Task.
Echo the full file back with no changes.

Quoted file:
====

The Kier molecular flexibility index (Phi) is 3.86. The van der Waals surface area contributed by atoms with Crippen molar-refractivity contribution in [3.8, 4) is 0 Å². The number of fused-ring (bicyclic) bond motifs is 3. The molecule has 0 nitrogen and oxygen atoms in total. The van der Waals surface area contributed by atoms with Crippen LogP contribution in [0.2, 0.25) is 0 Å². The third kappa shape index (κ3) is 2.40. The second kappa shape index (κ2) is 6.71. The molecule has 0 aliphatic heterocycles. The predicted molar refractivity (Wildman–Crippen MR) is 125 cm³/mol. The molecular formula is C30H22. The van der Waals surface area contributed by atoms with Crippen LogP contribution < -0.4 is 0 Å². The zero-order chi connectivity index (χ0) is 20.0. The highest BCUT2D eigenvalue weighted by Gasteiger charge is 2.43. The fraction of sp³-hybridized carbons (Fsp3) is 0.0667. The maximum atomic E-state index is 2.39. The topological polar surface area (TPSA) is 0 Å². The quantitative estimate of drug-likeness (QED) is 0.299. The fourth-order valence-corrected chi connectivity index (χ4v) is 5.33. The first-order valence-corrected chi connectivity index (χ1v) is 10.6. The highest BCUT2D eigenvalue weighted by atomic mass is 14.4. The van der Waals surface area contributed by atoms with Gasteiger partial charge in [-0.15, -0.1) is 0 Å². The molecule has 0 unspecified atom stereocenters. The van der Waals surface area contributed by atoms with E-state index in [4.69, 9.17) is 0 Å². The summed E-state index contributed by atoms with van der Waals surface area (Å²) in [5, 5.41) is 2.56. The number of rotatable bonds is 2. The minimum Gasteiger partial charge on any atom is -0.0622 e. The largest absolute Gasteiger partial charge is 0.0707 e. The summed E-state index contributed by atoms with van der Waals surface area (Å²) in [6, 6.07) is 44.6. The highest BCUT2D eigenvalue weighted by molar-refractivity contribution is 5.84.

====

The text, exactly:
The Kier molecular flexibility index (Phi) is 3.86. The van der Waals surface area contributed by atoms with Crippen molar-refractivity contribution in [3.8, 4) is 0 Å². The number of fused-ring (bicyclic) bond motifs is 3. The molecule has 0 nitrogen and oxygen atoms in total. The van der Waals surface area contributed by atoms with Crippen LogP contribution in [0.2, 0.25) is 0 Å². The third kappa shape index (κ3) is 2.40. The second kappa shape index (κ2) is 6.71. The molecule has 0 aliphatic heterocycles. The predicted molar refractivity (Wildman–Crippen MR) is 125 cm³/mol. The molecular formula is C30H22. The van der Waals surface area contributed by atoms with Crippen LogP contribution < -0.4 is 0 Å². The zero-order chi connectivity index (χ0) is 20.0. The highest BCUT2D eigenvalue weighted by Gasteiger charge is 2.43. The fraction of sp³-hybridized carbons (Fsp3) is 0.0667. The maximum atomic E-state index is 2.39. The topological polar surface area (TPSA) is 0 Å². The quantitative estimate of drug-likeness (QED) is 0.299. The fourth-order valence-corrected chi connectivity index (χ4v) is 5.33. The first-order valence-corrected chi connectivity index (χ1v) is 10.6. The highest BCUT2D eigenvalue weighted by atomic mass is 14.4. The van der Waals surface area contributed by atoms with Gasteiger partial charge in [-0.15, -0.1) is 0 Å². The molecule has 0 unspecified atom stereocenters. The van der Waals surface area contributed by atoms with E-state index in [4.69, 9.17) is 0 Å². The summed E-state index contributed by atoms with van der Waals surface area (Å²) in [5, 5.41) is 2.56. The number of rotatable bonds is 2. The minimum Gasteiger partial charge on any atom is -0.0622 e. The largest absolute Gasteiger partial charge is 0.0707 e. The summed E-state index contributed by atoms with van der Waals surface area (Å²) in [6, 6.07) is 44.6. The highest BCUT2D eigenvalue weighted by molar-refractivity contribution is 5.84.